Carey Roberts
July 12, 2011
Violence Against Women Act: do the rights of men matter?
By Carey Roberts

It's been some 17 years since our nation declared war on domestic violence and enacted the Violence Against Women Act. It seemed like a good idea at the time. After all, who could be unmoved by tales of women trapped in lethal relationships, enduring ritual beatings at the hands of an overbearing mate?

But unnoticed to most, the Violence Against Women Act was soon hijacked by a radical ideology, a belief system that ascribed all partner violence to a single root cause — patriarchy. Soon the war on domestic violence became transmogrified into an unrelenting fusillade trained squarely on the male of the species.

It began with a propaganda-like effort to promote the view that women are incapable of engaging in physical violence. Or if they did lash out, it was only done as an act of self-defense.

So when University of Delaware researcher Suzanne Steinmetz published her watershed book, The Battered Husband Syndrome, the Gender Guerillas mounted a whispering campaign and called in a bomb threat to her daughter's wedding.

Having cleared the intellectual nit-pickers out of the picture, it was time to commence the real work of undertaking an extreme make-over of our nation's domestic violence laws.

First to go was the Fourth Amendment requirement for the existence of "probable cause" for arrest. This standard, drafted long ago by a group of dead white males, was replaced by VAWA's mandatory arrest provisions. Over the years, millions of dollars has been channeled to states to arrest a man based solely on an allegation.

Next to go was the 14th Amendment's guarantee of "equal protection of the laws." VAWA's Legal Assistance for Victims foots the legal bills of accusers, but not of the accused. Equal protection, out the window!

But legal formalities were allowing too many putative batterers to go free. So why not pull off the biggest civil rights heist in American history — let's transfer most cases out of the criminal courts and treat them as a civil matter? Genius move!

In civil court, you can dodge the Sixth Amendment's dictum that the accused must enjoy the right to "be confronted with the witnesses against him," since temporary restraining orders are routinely issued on an ex parte basis without the accused being informed of the charge.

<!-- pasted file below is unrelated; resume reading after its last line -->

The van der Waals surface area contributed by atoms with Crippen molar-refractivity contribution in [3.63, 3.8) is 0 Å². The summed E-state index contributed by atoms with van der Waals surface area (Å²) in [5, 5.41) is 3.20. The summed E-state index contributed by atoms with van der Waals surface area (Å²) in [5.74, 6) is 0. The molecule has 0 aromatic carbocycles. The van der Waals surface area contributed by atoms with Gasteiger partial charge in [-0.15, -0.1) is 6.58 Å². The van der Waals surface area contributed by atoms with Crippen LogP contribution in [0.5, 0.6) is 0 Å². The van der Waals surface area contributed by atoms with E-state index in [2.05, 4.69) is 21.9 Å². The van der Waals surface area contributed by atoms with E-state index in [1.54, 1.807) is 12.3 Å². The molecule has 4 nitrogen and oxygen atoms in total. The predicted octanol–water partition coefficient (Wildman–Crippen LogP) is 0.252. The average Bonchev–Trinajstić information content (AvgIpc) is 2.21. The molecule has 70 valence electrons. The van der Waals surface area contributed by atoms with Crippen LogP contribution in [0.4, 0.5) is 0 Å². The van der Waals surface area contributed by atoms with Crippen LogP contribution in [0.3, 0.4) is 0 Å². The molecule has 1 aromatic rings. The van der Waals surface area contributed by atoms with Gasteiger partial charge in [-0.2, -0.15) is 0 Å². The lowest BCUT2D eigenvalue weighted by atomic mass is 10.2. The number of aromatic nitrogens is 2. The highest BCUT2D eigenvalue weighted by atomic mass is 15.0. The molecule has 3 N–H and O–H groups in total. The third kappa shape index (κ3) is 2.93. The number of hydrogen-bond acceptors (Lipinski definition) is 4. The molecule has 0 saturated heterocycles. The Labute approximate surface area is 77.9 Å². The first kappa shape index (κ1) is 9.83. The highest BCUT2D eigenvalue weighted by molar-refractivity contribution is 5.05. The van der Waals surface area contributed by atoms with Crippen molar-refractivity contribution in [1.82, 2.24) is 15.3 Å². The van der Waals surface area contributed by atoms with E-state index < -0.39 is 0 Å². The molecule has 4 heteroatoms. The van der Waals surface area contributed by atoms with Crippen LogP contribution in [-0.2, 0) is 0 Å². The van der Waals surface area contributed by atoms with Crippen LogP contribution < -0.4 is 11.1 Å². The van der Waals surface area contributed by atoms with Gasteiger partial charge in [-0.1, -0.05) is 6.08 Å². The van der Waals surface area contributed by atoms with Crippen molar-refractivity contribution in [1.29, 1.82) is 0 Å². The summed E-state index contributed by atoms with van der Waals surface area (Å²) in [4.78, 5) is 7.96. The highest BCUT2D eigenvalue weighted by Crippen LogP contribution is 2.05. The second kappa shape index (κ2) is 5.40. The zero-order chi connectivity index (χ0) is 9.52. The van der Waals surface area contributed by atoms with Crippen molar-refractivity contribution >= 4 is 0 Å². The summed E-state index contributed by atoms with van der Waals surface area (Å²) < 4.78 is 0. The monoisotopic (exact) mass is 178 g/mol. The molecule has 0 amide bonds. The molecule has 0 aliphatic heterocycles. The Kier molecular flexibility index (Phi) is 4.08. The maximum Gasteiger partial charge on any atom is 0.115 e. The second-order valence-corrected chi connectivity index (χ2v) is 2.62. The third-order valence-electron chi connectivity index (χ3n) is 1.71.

Plus, the preponderance of evidence standard made it child's play to strip the accused of his home, children, assets, and reputation. Remember, the real goal is to overthrow the patriarchy, not to curb domestic violence.

Another fly in the ointment arises because in most cases, a woman who files a criminal charge later recants the allegation or refuses to cooperate with the prosecution.

The solution? "Evidence-based" prosecution in which the DA files the case, even absent the star witness. Again, no need to allow burdensome probable-cause requirements to get in the way.

Another sticky wicket: Research shows half of all partner abuse is mutual — she slaps him, he shoves her, and off to the races we go! Mutual violence is a verboten phrase among the true believers, of course, because it challenges the unassailable notion that women are incapable of abuse. ("Repeat after me...")

The solution? Promulgate so-called "predominant aggressor" policies that say when both persons are mixing it up, the police should arrest the male since he's the bigger and stronger of the two — even if the woman threw the first punch!

We're still not done. Next we broaden definitions so practically anything falls within the ambit of domestic violence. The Department of Justice's Office of Violence Against Women now defines domestic violence as "a pattern of abusive behavior in any relationship that is used by one partner to gain or maintain power and control over another intimate partner."

Did your spouse ever hand you a Honey-Do list? Was she attempting to exert power and control over you? You betcha, you were a victim of domestic violence!

But some vestiges of due process still remain, so we need to re-educate judges into correct thinking about these matters. We explain the judge's role has evolved from being a minister of justice to ensuring that abusers be "held accountable."

We then repeat the catechism that men are "overwhelmingly" the perpetrators of partner abuse, and it's ridiculous to even suggest that a woman could inflict harm on a bigger, stronger man. (Under no circumstances will you mention the name of Crystal Mangum, the disgraced Duke rape accuser who is currently awaiting trial for the fatal knifing of her boyfriend.)

As a result of all this legalistic gerrymandering, the problem is not just that our domestic violence system has eliminated the presumption of innocence. It's that even when a person is found innocent, he's still treated as if he was guilty.

No wonder these men sometimes snap.

© Carey Roberts

 

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Carey Roberts

Carey Roberts is an analyst and commentator on political correctness. His best-known work was an exposť on Marxism and radical feminism... (more)

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